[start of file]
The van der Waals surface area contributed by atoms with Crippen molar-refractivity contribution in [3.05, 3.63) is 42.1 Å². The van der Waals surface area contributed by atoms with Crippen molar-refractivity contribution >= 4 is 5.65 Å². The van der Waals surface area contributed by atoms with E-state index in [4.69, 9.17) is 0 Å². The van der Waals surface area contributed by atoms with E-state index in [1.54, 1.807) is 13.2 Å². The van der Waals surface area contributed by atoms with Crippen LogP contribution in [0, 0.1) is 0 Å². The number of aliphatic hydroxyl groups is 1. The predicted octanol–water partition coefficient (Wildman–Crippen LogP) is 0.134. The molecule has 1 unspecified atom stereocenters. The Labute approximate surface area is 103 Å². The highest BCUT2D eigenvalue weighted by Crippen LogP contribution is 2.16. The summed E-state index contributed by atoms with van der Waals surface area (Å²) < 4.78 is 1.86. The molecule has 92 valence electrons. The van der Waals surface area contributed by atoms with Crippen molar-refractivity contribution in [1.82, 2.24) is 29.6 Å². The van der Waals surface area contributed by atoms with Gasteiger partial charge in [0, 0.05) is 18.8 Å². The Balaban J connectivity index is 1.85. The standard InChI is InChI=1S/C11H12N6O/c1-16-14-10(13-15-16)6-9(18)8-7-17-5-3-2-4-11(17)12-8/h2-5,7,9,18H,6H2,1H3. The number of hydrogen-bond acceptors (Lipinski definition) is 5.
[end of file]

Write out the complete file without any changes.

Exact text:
The van der Waals surface area contributed by atoms with Crippen molar-refractivity contribution in [3.05, 3.63) is 42.1 Å². The van der Waals surface area contributed by atoms with Crippen molar-refractivity contribution >= 4 is 5.65 Å². The van der Waals surface area contributed by atoms with E-state index in [4.69, 9.17) is 0 Å². The van der Waals surface area contributed by atoms with E-state index in [1.54, 1.807) is 13.2 Å². The van der Waals surface area contributed by atoms with Crippen LogP contribution in [0, 0.1) is 0 Å². The number of aliphatic hydroxyl groups is 1. The predicted octanol–water partition coefficient (Wildman–Crippen LogP) is 0.134. The molecule has 1 unspecified atom stereocenters. The Labute approximate surface area is 103 Å². The highest BCUT2D eigenvalue weighted by Crippen LogP contribution is 2.16. The summed E-state index contributed by atoms with van der Waals surface area (Å²) < 4.78 is 1.86. The molecule has 92 valence electrons. The van der Waals surface area contributed by atoms with Crippen molar-refractivity contribution in [1.82, 2.24) is 29.6 Å². The van der Waals surface area contributed by atoms with Gasteiger partial charge in [0, 0.05) is 18.8 Å². The Balaban J connectivity index is 1.85. The standard InChI is InChI=1S/C11H12N6O/c1-16-14-10(13-15-16)6-9(18)8-7-17-5-3-2-4-11(17)12-8/h2-5,7,9,18H,6H2,1H3. The number of hydrogen-bond acceptors (Lipinski definition) is 5.